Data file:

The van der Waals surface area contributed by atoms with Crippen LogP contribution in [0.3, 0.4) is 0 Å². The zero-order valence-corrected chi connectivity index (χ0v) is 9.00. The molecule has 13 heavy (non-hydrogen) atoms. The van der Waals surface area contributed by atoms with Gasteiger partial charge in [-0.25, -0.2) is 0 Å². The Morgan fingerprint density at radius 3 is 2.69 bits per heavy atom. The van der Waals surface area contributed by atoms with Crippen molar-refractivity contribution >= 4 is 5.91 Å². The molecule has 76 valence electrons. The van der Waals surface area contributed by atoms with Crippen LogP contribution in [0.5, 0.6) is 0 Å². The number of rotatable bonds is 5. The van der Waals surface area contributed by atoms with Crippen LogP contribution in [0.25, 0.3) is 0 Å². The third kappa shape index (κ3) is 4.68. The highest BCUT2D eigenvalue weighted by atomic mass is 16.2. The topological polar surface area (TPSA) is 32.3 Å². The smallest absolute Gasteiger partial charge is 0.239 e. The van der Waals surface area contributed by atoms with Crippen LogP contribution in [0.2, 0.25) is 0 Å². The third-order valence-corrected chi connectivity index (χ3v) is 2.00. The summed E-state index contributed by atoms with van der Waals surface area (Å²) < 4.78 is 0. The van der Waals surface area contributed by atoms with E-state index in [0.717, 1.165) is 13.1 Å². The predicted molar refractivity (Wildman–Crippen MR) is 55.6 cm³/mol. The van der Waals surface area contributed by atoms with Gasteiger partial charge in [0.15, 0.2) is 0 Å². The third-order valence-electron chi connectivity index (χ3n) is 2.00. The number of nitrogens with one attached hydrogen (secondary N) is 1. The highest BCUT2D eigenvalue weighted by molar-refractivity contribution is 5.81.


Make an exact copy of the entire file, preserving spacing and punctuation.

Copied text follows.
The van der Waals surface area contributed by atoms with Crippen LogP contribution in [0.3, 0.4) is 0 Å². The zero-order valence-corrected chi connectivity index (χ0v) is 9.00. The molecule has 13 heavy (non-hydrogen) atoms. The van der Waals surface area contributed by atoms with Gasteiger partial charge in [-0.25, -0.2) is 0 Å². The Morgan fingerprint density at radius 3 is 2.69 bits per heavy atom. The van der Waals surface area contributed by atoms with Crippen molar-refractivity contribution >= 4 is 5.91 Å². The molecule has 76 valence electrons. The van der Waals surface area contributed by atoms with Crippen LogP contribution in [0.5, 0.6) is 0 Å². The number of rotatable bonds is 5. The van der Waals surface area contributed by atoms with Crippen LogP contribution in [0.25, 0.3) is 0 Å². The third kappa shape index (κ3) is 4.68. The highest BCUT2D eigenvalue weighted by atomic mass is 16.2. The topological polar surface area (TPSA) is 32.3 Å². The smallest absolute Gasteiger partial charge is 0.239 e. The van der Waals surface area contributed by atoms with Crippen LogP contribution in [0.2, 0.25) is 0 Å². The third-order valence-corrected chi connectivity index (χ3v) is 2.00. The summed E-state index contributed by atoms with van der Waals surface area (Å²) < 4.78 is 0. The van der Waals surface area contributed by atoms with E-state index in [0.717, 1.165) is 13.1 Å². The predicted molar refractivity (Wildman–Crippen MR) is 55.6 cm³/mol. The van der Waals surface area contributed by atoms with Gasteiger partial charge in [0.15, 0.2) is 0 Å². The third-order valence-electron chi connectivity index (χ3n) is 2.00. The number of nitrogens with one attached hydrogen (secondary N) is 1. The highest BCUT2D eigenvalue weighted by molar-refractivity contribution is 5.81.